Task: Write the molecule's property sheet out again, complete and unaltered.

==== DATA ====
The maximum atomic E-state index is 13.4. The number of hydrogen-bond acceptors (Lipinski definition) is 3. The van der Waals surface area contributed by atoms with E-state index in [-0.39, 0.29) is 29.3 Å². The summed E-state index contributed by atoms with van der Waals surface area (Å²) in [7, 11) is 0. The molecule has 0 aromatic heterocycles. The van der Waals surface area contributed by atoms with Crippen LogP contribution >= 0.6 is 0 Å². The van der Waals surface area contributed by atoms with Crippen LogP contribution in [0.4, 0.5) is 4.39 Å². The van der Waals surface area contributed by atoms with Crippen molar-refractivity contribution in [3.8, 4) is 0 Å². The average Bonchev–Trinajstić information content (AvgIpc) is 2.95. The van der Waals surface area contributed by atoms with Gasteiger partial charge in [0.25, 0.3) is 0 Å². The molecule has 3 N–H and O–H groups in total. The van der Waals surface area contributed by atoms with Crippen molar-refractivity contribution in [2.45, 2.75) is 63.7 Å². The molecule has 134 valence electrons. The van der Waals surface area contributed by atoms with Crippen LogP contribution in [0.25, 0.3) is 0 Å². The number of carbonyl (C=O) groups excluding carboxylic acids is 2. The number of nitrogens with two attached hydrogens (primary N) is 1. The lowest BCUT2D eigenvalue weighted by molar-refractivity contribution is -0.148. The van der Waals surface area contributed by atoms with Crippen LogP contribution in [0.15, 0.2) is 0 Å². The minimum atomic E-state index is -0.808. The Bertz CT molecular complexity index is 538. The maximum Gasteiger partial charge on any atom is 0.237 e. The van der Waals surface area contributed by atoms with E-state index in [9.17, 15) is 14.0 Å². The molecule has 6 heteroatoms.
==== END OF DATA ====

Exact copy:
The maximum atomic E-state index is 13.4. The number of hydrogen-bond acceptors (Lipinski definition) is 3. The van der Waals surface area contributed by atoms with E-state index in [-0.39, 0.29) is 29.3 Å². The summed E-state index contributed by atoms with van der Waals surface area (Å²) in [7, 11) is 0. The molecule has 0 aromatic heterocycles. The van der Waals surface area contributed by atoms with Crippen LogP contribution >= 0.6 is 0 Å². The van der Waals surface area contributed by atoms with Crippen LogP contribution in [0.4, 0.5) is 4.39 Å². The van der Waals surface area contributed by atoms with Crippen molar-refractivity contribution in [3.8, 4) is 0 Å². The average Bonchev–Trinajstić information content (AvgIpc) is 2.95. The van der Waals surface area contributed by atoms with Gasteiger partial charge in [0.25, 0.3) is 0 Å². The molecule has 3 N–H and O–H groups in total. The van der Waals surface area contributed by atoms with Crippen molar-refractivity contribution in [2.45, 2.75) is 63.7 Å². The molecule has 134 valence electrons. The van der Waals surface area contributed by atoms with Crippen LogP contribution in [0.25, 0.3) is 0 Å². The number of carbonyl (C=O) groups excluding carboxylic acids is 2. The number of nitrogens with two attached hydrogens (primary N) is 1. The lowest BCUT2D eigenvalue weighted by molar-refractivity contribution is -0.148. The van der Waals surface area contributed by atoms with Crippen LogP contribution in [0.15, 0.2) is 0 Å². The minimum atomic E-state index is -0.808. The Bertz CT molecular complexity index is 538. The maximum Gasteiger partial charge on any atom is 0.237 e. The van der Waals surface area contributed by atoms with E-state index in [9.17, 15) is 14.0 Å². The molecule has 6 heteroatoms.